Field trips

Last week I went to Robert Goddard Space Flight Center. It was really cool! There was lots of information about space missions, and outer space. I recommend anyone who likes space to go and see all of the cool information, and the awesome science on a sphere, which is looking at pictures and video on a sphere screen.


I like the Impressionists at the National Gallery of Art in Washington, DC.  And every once in a while, I like to take a look at Thomas Cole’s “The Voyage of Life.” However they are in opposite sections of the building, and a person can get tired taking in all of the art in between.

When we started going on lots of field trips as new homeschoolers in 2003, we figured out a way to view some art with the kids and roll in some other activities, too.

I shouldn’t claim it was only for the kids.  I never was one for going through every single room of a museum. The only thing I can remember from school museum field trips is my bag lunch that had a soda can wrapped in aluminum foil. So the plan we came up with works very well for me.

Here’s what the kids and I do for fun at the National Gallery of Art:

Step 1.  Take a handful of change because there are a couple of fountains in the building. Enjoy the seasonal flowers they have placed around the fountains and make a whole lot of wishes.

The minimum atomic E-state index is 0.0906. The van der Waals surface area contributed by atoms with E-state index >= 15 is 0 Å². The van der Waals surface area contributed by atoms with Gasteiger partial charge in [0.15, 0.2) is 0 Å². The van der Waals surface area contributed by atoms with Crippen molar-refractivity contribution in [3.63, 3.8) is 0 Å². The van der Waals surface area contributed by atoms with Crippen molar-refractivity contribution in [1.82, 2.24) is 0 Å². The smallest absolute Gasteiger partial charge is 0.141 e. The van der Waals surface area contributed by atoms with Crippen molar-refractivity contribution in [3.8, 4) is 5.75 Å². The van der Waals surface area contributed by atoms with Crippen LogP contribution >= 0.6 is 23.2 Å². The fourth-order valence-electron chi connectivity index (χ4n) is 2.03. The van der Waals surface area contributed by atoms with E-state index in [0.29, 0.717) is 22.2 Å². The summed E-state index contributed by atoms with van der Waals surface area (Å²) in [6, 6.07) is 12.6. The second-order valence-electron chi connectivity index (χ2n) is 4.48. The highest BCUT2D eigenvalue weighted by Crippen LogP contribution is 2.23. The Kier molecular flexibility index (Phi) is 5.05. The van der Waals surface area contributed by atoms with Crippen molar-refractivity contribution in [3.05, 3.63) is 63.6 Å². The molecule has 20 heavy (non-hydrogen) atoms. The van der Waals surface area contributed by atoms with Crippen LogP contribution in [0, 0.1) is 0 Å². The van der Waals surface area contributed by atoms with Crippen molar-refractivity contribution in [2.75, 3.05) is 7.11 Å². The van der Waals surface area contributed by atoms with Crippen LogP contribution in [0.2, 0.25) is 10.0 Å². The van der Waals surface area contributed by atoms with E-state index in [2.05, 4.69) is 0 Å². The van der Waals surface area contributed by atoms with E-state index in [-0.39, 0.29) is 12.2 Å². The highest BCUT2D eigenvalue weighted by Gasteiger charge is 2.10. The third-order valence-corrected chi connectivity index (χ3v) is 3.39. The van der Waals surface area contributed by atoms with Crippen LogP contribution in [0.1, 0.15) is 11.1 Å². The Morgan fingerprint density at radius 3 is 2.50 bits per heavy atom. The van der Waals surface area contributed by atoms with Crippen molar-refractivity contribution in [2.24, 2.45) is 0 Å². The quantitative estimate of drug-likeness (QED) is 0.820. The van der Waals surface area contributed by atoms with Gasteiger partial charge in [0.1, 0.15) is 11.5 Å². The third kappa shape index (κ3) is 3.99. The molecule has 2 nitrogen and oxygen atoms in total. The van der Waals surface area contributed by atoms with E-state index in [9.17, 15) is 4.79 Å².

Step 2. Pick one section of art to visit and go enjoy it.

Step 3. Promise yourselves gelato as a reward after you’ve viewed that section.  You’ll be tired from standing and walking, so you’ll deserve it.  The gelato counter is downstairs outside the cafeteria, between the west and east buildings (near the gift shop).  Yes, it’s expensive, but it’s GELATO!

Step 4. Enjoy the neat looking waterfall that you can see through the glass wall near the cafeteria.

NGA waterfall

Step 5.  Ride the moving sidewalk. As a parent, you might be tempted to sit on the benches at one end and let your kids ride it alone and walk back a few times. I say go for it.  Our kids recommend that any unaccompanied minors keep a straight, serious face for this part. Something that says, “I’m erudite and I belong here.” Otherwise the guards waiting at the other end lecture them about fooling on the moving sidewalk. Frosty, our eldest, further recommends walking over to the nearest painting and staring at it meaningfully for a few seconds to throw the guards off even more.

NGA moving sidewalk

Step 6. This step can be done throughout your entire museum visit. It’s called “Count the Exposed Body Parts.” Ahem. Yes, those body parts. Everyone’s already looking at them secretly anyway, so you might as well count them. I’ll leave the counting method up to you. I can only advise ahead of time that you keep score with discretion. It’s embarrassing when your child screams out, “That’s 17 butt cheeks!” (In our defense, this game only started after the girls reached the mature ages of 11 and 8.)

And there you have it.  Have fun so that everyone wants to go back.

P.S. Thomas Cole painted two versions of “The Voyage of Life.” The other is in the Munson-Williams-Proctor Arts Institute in Utica, NY.  My mother and I think it’s the better version. And it’s right up the road from the Saranac Brewery that has a tour and samples.